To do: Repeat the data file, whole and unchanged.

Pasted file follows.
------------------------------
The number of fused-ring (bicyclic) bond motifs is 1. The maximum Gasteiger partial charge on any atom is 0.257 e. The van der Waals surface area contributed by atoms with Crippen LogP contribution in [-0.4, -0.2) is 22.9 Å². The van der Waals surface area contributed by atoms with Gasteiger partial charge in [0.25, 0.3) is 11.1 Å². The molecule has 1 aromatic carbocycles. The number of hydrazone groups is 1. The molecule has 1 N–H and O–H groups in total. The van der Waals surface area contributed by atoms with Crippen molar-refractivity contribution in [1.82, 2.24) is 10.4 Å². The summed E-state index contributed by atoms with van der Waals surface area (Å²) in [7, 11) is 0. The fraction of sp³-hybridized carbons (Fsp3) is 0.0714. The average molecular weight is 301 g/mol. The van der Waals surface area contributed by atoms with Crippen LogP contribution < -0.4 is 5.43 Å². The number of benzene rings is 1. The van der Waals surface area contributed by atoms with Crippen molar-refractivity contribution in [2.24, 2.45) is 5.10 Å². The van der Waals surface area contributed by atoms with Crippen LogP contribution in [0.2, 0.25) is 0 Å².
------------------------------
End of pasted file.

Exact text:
The number of fused-ring (bicyclic) bond motifs is 1. The maximum Gasteiger partial charge on any atom is 0.257 e. The van der Waals surface area contributed by atoms with Crippen LogP contribution in [-0.4, -0.2) is 22.9 Å². The van der Waals surface area contributed by atoms with Gasteiger partial charge in [0.25, 0.3) is 11.1 Å². The molecule has 1 aromatic carbocycles. The number of hydrazone groups is 1. The molecule has 1 N–H and O–H groups in total. The van der Waals surface area contributed by atoms with Crippen molar-refractivity contribution in [1.82, 2.24) is 10.4 Å². The summed E-state index contributed by atoms with van der Waals surface area (Å²) in [7, 11) is 0. The fraction of sp³-hybridized carbons (Fsp3) is 0.0714. The average molecular weight is 301 g/mol. The van der Waals surface area contributed by atoms with Crippen LogP contribution < -0.4 is 5.43 Å². The number of benzene rings is 1. The van der Waals surface area contributed by atoms with Crippen molar-refractivity contribution in [2.24, 2.45) is 5.10 Å². The van der Waals surface area contributed by atoms with Crippen LogP contribution in [0.2, 0.25) is 0 Å².